Maximum Speed Question

  • #1
I've been trying for about an hour to figure this one out and decided that I should probably ask some people who know what their doing for some input.

"A driver of a car suddenly sees the lights of a barrier 40 m ahead; it takes the drive 0.75 s to apply the brakes; the car accelerates at a speed of -10 m/s^2. What is the maximum speed possible?"

I decided to break the problems into two parts; first, the total distance covered during the time prior to initiating of braking and the time after. For the former part I was left with (Vo)(0.75). The latter part I ended with Vo(Vo/10)+0.5(-10)(Vo)^2. I put those together and 40=(Vo)(0.75)+Vo(Vo/10)+0.5(-10)(Vo)^2. Did I create an incorrect equation?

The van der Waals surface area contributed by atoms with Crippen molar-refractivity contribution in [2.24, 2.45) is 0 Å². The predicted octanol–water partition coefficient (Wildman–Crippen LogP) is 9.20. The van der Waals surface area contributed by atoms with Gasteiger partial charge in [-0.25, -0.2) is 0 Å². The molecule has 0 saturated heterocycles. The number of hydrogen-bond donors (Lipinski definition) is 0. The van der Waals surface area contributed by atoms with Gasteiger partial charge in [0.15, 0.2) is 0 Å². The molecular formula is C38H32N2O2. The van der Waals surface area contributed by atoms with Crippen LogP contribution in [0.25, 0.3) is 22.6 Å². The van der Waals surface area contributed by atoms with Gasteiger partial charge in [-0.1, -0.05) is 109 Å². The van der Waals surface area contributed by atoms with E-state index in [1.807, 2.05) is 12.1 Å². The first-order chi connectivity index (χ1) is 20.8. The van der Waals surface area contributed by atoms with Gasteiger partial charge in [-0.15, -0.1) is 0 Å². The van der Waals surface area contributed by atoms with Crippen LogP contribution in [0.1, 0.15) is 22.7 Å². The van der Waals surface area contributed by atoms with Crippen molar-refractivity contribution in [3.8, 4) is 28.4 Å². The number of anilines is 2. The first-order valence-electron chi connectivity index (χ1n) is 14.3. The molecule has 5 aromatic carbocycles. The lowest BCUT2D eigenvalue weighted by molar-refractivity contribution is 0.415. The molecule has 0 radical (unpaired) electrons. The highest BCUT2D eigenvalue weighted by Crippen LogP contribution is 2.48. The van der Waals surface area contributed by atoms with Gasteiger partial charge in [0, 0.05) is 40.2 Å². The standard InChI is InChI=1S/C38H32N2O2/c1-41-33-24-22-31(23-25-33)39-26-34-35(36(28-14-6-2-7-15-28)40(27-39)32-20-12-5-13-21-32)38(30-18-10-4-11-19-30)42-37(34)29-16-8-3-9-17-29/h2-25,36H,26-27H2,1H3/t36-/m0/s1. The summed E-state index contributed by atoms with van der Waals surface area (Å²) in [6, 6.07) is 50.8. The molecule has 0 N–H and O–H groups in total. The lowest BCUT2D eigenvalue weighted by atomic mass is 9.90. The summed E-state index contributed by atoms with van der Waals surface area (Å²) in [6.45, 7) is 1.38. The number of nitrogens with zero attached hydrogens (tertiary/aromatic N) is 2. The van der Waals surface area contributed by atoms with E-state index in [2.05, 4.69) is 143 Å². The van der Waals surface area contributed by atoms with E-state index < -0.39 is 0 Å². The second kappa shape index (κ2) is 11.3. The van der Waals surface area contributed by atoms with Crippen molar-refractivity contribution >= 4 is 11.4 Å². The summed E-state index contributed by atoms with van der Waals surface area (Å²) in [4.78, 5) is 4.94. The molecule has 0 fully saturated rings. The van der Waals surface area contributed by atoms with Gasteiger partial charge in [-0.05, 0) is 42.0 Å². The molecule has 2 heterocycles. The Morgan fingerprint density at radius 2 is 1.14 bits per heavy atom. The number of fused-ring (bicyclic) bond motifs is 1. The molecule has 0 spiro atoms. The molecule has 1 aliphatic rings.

Answers and Replies

  • #2
Welcome to PF!

I think the second part of the equation is incorrect.

You are trying to use s = ut + 0.5 a t^2, right?

You shouldn't as that is 1 equation with two unknowns - you don't know what s is, and you don't know what t is.

Instead, use v^2 = u^2 + 2*a*s, and seen where you get from there.

PS: You know SUVAT terminology, right?
s = displacement
u = initial velocity
v = final velocity
a = acceleration
t = time
  • #3
Thank you for your prompt reply and assistance!

I changed my equation into v=u^2+2(a)(s) and it worked very well. 0=u^2+2(-10)(40-0.75u)] worked perfectly and I got an answer of 21.76 m/s, or about 78 km/h.

When the time comes that I'm only 40 meters away from an inescapable barrier I'll know if I'm doomed or not...

Suggested for: Maximum Speed Question